With the aid of a device called an animus, which unlocks “genetic memory” contained within his DNA, Cal is returned to 15th-century Spain to live through the experiences of an ancestor, an Assassin called Aguilar (also played by Fassbender). Various characters have a stake in Cal’s quest, for reasons that are not immediately clear, in a storyline that involves the Inquisition in full auto-da-fe, the apple from the Garden of Eden, the origins of free will and the nature of human violence.
The idea of genetic memory intrigues Kurzel, and he has found aspects of it to identify with. “Both my grandparents endured World War II in very different ways. My father was a Polish immigrant, and on my mother’s side my grandfather was an Australian soldier, and I often think about the experiences they had in a very hostile time in history — whether somehow those experiences are passed on, whether there are instincts and feelings that I have that somehow connected me to those lives lived one or two generations away.”
There is a phenomenon in Assassin’s Creed known as the bleeding effect, in which a character’s genetic memories get mixed up with their own real-time experiences, a situation that can induce breakdowns. Kurzel says he can understand the concept’s relevance. It reminded him, he says, of working on Macbeth, “when we were talking to a lot of soldiers about post-traumatic stress and the idea of recent memories in their lives playing out in the present day”.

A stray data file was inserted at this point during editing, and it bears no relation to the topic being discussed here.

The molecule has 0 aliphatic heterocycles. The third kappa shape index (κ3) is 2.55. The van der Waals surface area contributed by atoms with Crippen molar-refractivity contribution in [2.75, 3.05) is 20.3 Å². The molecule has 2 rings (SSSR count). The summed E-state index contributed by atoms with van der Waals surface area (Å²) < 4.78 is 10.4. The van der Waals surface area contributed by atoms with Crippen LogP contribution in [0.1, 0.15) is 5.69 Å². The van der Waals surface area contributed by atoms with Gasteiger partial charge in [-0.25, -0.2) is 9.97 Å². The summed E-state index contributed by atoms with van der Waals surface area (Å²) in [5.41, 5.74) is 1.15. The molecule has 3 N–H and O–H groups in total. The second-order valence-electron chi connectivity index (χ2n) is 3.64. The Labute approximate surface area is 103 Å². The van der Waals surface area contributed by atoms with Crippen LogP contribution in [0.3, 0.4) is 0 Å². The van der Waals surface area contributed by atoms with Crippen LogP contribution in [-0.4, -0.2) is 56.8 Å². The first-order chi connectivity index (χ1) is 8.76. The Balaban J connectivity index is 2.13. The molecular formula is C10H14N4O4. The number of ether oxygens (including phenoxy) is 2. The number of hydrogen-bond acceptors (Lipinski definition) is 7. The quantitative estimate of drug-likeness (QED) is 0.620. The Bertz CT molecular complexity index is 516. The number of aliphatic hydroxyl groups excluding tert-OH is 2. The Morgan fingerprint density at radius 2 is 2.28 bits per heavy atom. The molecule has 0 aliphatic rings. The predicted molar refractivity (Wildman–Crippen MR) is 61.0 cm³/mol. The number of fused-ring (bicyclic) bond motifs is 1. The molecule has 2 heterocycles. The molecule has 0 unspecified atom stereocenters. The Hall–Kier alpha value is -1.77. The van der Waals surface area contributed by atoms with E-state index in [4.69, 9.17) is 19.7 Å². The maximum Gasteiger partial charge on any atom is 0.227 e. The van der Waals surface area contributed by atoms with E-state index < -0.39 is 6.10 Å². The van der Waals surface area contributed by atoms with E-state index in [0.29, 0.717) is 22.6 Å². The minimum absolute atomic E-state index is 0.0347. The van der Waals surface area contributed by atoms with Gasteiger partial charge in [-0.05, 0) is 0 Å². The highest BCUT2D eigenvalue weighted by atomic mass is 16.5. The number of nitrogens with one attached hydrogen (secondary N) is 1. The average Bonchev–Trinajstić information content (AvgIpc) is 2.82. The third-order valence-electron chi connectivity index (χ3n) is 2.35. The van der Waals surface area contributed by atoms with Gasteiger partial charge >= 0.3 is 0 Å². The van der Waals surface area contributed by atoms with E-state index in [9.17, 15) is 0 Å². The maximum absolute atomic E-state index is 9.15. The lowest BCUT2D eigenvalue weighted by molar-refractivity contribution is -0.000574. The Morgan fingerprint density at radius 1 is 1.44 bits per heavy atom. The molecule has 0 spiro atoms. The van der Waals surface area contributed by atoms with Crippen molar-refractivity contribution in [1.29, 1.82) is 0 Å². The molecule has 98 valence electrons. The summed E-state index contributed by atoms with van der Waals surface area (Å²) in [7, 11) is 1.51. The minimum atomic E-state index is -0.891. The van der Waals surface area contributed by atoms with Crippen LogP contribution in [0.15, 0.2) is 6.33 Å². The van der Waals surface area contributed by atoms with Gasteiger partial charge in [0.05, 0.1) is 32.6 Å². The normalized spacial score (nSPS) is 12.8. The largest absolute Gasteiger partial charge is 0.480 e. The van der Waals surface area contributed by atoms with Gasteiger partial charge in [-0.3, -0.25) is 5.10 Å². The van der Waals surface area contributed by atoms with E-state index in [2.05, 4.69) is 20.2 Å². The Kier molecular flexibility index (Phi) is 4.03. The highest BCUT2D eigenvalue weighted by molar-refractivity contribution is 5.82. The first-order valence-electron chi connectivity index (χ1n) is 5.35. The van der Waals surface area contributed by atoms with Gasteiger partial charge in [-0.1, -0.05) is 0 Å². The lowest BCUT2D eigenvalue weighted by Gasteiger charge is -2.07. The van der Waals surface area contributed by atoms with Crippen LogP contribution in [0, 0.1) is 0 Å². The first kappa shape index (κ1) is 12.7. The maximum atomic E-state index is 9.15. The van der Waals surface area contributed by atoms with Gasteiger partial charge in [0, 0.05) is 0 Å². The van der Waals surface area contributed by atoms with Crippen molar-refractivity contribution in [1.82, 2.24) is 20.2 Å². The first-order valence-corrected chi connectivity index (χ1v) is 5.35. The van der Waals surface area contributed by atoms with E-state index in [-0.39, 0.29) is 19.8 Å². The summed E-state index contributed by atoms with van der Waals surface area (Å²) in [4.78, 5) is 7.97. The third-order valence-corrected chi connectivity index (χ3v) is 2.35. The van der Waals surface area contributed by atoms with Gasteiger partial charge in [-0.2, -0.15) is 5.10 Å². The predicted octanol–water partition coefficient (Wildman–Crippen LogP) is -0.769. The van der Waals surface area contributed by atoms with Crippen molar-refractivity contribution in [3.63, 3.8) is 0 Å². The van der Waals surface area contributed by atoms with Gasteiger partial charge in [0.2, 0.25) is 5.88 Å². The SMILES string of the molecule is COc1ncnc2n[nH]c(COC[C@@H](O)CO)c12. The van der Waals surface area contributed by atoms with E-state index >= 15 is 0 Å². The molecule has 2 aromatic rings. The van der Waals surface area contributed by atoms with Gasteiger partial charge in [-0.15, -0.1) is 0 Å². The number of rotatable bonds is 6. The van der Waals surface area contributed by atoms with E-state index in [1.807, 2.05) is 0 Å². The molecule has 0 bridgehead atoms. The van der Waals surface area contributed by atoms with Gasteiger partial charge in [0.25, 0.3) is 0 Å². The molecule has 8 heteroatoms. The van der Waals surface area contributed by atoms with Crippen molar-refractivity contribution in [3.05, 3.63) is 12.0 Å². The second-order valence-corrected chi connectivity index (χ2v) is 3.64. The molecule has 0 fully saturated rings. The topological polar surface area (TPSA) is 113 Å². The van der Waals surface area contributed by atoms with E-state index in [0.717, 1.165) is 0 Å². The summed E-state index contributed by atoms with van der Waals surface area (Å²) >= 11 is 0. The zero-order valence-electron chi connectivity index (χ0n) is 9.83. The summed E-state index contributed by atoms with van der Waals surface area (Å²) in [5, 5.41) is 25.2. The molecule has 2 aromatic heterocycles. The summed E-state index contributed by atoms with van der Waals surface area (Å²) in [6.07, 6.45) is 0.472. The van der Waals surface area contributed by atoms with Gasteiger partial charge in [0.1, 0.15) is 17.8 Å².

For the action sequences, Fassbender wanted to do as many of his own stunts as he could. Kurzel and his regular collaborator, cinematographer Adam Arkapaw, also were keen to make a commitment to as realistic a depiction of them as possible.
“We approached a lot of things on this film that we probably would never have if we had been more experienced. There was a naivety that allows you to go, ‘Why not do all the action sequences for real, go to real locations and try to pull off a grounded feel and look for a film of this scale,’ ” he says.
“I guess our naivety and experience made us try things we wouldn’t otherwise have tried.” He mentions the documentary Not Quite Hollywood, about Australian genre cinema in the 1970s and 80s, and its depiction of the making of the first Mad Max movie. “You understand why the film hits really hard, because of the way they tried to make it feel as real and as dangerous as possible.”